A large share of the bank’s core functions, such accounts, payments, insurance and securities handling, are built upon a COBOL-based mainframe computer system, which is a secure and effective technical solution. COBOL is a computer programming language that is run on IBM mainframe computers.
At present, demand for programming competence in the banking and insurance sectors is high, and competition among employers is fierce, which means that the job market easily becomes overheated.
SEB currently employs around 320 mainframe developers in 25 teams throughout the organisation. But a large share of today’s system developers are nearing retirement, and there are few external training courses.
“To meet the competency need, we need a plan for continuous training and to broaden our competence in this area,” says Peter Dybeck, Solution Coordinator in the Accounts and Core Ledgers department, Cash Management in Technology.
Toward this end, for several years SEB has conducted various types of internal and external training initiatives in COBOL, Assembler and IBM mainframes to both attract new system developers and meet its long-term needs.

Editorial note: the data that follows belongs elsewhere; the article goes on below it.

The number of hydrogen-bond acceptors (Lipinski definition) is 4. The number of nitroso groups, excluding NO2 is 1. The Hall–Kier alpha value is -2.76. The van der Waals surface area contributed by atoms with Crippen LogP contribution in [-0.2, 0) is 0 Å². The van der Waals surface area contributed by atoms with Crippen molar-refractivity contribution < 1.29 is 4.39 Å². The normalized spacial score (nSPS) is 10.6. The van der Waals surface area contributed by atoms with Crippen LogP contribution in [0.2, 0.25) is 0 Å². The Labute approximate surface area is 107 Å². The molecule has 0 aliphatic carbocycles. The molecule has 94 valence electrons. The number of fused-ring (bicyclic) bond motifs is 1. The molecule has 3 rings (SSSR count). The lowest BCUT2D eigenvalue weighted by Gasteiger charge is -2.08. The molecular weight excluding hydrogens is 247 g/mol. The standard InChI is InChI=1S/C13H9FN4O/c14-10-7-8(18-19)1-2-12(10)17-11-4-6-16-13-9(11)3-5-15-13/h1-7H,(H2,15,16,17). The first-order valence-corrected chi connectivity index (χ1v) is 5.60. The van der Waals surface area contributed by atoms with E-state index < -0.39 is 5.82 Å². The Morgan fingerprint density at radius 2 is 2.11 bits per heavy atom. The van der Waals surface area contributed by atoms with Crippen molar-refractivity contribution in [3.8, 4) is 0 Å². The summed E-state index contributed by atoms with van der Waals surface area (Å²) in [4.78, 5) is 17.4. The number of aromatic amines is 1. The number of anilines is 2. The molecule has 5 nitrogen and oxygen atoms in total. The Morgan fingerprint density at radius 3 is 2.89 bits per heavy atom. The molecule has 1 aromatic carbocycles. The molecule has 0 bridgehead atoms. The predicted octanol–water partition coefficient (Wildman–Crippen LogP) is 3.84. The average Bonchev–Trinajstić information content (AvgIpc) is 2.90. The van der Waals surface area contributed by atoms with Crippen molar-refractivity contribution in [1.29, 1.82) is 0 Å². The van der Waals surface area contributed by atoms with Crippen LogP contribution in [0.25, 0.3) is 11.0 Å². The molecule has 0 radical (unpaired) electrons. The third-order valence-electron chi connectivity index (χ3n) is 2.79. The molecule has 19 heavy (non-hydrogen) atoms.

“We need to take responsibility for training more mainframe developers in the industry,” Peter says. “This involves complex systems that often take a long time to learn”.
“On top of training, we offer attractive jobs and career development opportunities to get system developers to stay with us. Our developers get to work with talented colleagues on interesting and meaningful projects”.
The application period is now opening for the SEB COBOL Academy and SEB Assembler Academy courses, which will start in January and continue through the spring.
The goal of the courses is to give the participants skills in COBOL or Assembler, various forms of database management, some of SEB’s systems, and our programming environments and tools. A typical day in the course consists of instructor-led instruction, self-learning and own work with exercises.
Those who successfully complete the course are then offered six-month probationary employment as a junior developer with the goal to secure a full-time position as a system developer. During the training period they gain a good understanding of both the mainframe and technical platforms as well as of SEB’s technical environment.
“With these trainings we hope to attract new employees with an interest in technology and who have long-term goals and an ambition to become a top-notch system developer,” says Peter. “If I was 20 years younger, I would eagerly apply myself – it’s such a great opportunity!”
You can read more about the programmes here: